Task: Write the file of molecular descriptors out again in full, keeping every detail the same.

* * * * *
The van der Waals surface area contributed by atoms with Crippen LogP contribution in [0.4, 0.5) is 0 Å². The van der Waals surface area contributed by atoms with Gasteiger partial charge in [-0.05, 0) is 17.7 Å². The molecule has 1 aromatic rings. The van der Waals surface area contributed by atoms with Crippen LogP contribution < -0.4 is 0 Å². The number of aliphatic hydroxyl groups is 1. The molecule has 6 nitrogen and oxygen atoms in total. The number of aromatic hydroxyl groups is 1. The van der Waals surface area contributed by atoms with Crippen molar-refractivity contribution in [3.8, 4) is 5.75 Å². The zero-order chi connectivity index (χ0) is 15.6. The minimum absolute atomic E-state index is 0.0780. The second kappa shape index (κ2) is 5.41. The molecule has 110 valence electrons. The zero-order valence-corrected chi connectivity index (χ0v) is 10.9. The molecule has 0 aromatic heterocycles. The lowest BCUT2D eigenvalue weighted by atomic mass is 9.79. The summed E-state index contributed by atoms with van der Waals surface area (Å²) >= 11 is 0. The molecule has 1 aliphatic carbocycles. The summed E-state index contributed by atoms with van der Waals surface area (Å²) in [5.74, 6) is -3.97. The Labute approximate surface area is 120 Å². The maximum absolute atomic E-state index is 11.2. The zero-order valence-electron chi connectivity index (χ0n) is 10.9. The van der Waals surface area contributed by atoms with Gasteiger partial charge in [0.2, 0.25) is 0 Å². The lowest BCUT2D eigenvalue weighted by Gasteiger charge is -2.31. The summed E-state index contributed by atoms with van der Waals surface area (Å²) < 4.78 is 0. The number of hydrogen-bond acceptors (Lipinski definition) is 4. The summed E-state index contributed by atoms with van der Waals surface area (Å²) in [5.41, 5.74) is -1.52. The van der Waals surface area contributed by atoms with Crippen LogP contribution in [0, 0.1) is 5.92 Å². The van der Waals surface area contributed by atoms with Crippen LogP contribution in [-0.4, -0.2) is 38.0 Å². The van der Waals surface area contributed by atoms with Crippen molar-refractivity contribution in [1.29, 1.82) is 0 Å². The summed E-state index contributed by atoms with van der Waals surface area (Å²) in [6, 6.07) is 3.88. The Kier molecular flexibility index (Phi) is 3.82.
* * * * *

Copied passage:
The van der Waals surface area contributed by atoms with Crippen LogP contribution in [0.4, 0.5) is 0 Å². The van der Waals surface area contributed by atoms with Gasteiger partial charge in [-0.05, 0) is 17.7 Å². The molecule has 1 aromatic rings. The van der Waals surface area contributed by atoms with Crippen LogP contribution < -0.4 is 0 Å². The number of aliphatic hydroxyl groups is 1. The molecule has 6 nitrogen and oxygen atoms in total. The number of aromatic hydroxyl groups is 1. The van der Waals surface area contributed by atoms with Crippen molar-refractivity contribution in [3.8, 4) is 5.75 Å². The zero-order chi connectivity index (χ0) is 15.6. The minimum absolute atomic E-state index is 0.0780. The second kappa shape index (κ2) is 5.41. The molecule has 110 valence electrons. The zero-order valence-corrected chi connectivity index (χ0v) is 10.9. The molecule has 0 aromatic heterocycles. The lowest BCUT2D eigenvalue weighted by atomic mass is 9.79. The summed E-state index contributed by atoms with van der Waals surface area (Å²) >= 11 is 0. The molecule has 1 aliphatic carbocycles. The summed E-state index contributed by atoms with van der Waals surface area (Å²) in [5.74, 6) is -3.97. The Labute approximate surface area is 120 Å². The maximum absolute atomic E-state index is 11.2. The zero-order valence-electron chi connectivity index (χ0n) is 10.9. The van der Waals surface area contributed by atoms with Gasteiger partial charge in [0.2, 0.25) is 0 Å². The lowest BCUT2D eigenvalue weighted by Gasteiger charge is -2.31. The summed E-state index contributed by atoms with van der Waals surface area (Å²) < 4.78 is 0. The number of hydrogen-bond acceptors (Lipinski definition) is 4. The summed E-state index contributed by atoms with van der Waals surface area (Å²) in [5.41, 5.74) is -1.52. The van der Waals surface area contributed by atoms with Crippen LogP contribution in [0, 0.1) is 5.92 Å². The van der Waals surface area contributed by atoms with Crippen LogP contribution in [-0.4, -0.2) is 38.0 Å². The van der Waals surface area contributed by atoms with Crippen molar-refractivity contribution in [1.29, 1.82) is 0 Å². The summed E-state index contributed by atoms with van der Waals surface area (Å²) in [6, 6.07) is 3.88. The Kier molecular flexibility index (Phi) is 3.82.